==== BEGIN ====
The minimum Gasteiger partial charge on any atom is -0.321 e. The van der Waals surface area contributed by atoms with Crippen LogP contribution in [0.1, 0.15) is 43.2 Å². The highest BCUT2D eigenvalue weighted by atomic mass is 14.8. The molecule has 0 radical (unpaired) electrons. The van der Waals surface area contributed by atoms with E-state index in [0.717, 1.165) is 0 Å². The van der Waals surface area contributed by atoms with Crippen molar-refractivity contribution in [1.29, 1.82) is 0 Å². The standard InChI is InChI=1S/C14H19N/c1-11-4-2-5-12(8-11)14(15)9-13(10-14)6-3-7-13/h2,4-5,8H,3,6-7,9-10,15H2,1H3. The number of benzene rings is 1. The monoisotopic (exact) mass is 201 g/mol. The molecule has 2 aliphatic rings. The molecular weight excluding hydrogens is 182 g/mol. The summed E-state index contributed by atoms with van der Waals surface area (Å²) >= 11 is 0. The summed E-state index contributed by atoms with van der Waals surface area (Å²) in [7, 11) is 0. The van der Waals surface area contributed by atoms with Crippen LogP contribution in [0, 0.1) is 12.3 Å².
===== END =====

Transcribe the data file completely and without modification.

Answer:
The minimum Gasteiger partial charge on any atom is -0.321 e. The van der Waals surface area contributed by atoms with Crippen LogP contribution in [0.1, 0.15) is 43.2 Å². The highest BCUT2D eigenvalue weighted by atomic mass is 14.8. The molecule has 0 radical (unpaired) electrons. The van der Waals surface area contributed by atoms with E-state index in [0.717, 1.165) is 0 Å². The van der Waals surface area contributed by atoms with Crippen molar-refractivity contribution in [1.29, 1.82) is 0 Å². The standard InChI is InChI=1S/C14H19N/c1-11-4-2-5-12(8-11)14(15)9-13(10-14)6-3-7-13/h2,4-5,8H,3,6-7,9-10,15H2,1H3. The number of benzene rings is 1. The monoisotopic (exact) mass is 201 g/mol. The molecule has 2 aliphatic rings. The molecular weight excluding hydrogens is 182 g/mol. The summed E-state index contributed by atoms with van der Waals surface area (Å²) >= 11 is 0. The summed E-state index contributed by atoms with van der Waals surface area (Å²) in [7, 11) is 0. The van der Waals surface area contributed by atoms with Crippen LogP contribution in [0, 0.1) is 12.3 Å².